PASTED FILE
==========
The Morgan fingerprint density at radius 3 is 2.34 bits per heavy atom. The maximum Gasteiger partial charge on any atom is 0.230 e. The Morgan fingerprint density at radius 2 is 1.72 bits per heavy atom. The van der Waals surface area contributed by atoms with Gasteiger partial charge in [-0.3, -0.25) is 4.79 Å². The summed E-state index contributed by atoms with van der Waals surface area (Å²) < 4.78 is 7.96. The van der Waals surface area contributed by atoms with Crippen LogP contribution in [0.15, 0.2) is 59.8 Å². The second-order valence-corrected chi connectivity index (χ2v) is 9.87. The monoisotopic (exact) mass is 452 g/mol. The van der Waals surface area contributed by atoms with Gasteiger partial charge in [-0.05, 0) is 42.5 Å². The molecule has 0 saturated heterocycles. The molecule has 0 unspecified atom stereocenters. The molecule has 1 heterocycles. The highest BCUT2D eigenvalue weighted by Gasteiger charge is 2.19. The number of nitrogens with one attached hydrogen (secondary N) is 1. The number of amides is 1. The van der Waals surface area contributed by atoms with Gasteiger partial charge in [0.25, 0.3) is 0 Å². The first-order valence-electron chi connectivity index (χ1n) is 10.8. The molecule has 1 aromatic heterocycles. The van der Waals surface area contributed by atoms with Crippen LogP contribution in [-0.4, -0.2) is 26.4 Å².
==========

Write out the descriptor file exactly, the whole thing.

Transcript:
The Morgan fingerprint density at radius 3 is 2.34 bits per heavy atom. The maximum Gasteiger partial charge on any atom is 0.230 e. The Morgan fingerprint density at radius 2 is 1.72 bits per heavy atom. The van der Waals surface area contributed by atoms with Gasteiger partial charge in [-0.3, -0.25) is 4.79 Å². The summed E-state index contributed by atoms with van der Waals surface area (Å²) < 4.78 is 7.96. The van der Waals surface area contributed by atoms with Crippen LogP contribution in [0.15, 0.2) is 59.8 Å². The second-order valence-corrected chi connectivity index (χ2v) is 9.87. The monoisotopic (exact) mass is 452 g/mol. The van der Waals surface area contributed by atoms with Gasteiger partial charge in [-0.05, 0) is 42.5 Å². The molecule has 0 saturated heterocycles. The molecule has 0 unspecified atom stereocenters. The molecule has 1 heterocycles. The highest BCUT2D eigenvalue weighted by Gasteiger charge is 2.19. The number of nitrogens with one attached hydrogen (secondary N) is 1. The number of amides is 1. The van der Waals surface area contributed by atoms with Gasteiger partial charge in [0.25, 0.3) is 0 Å². The first-order valence-electron chi connectivity index (χ1n) is 10.8. The molecule has 1 aromatic heterocycles. The van der Waals surface area contributed by atoms with Crippen LogP contribution in [-0.4, -0.2) is 26.4 Å².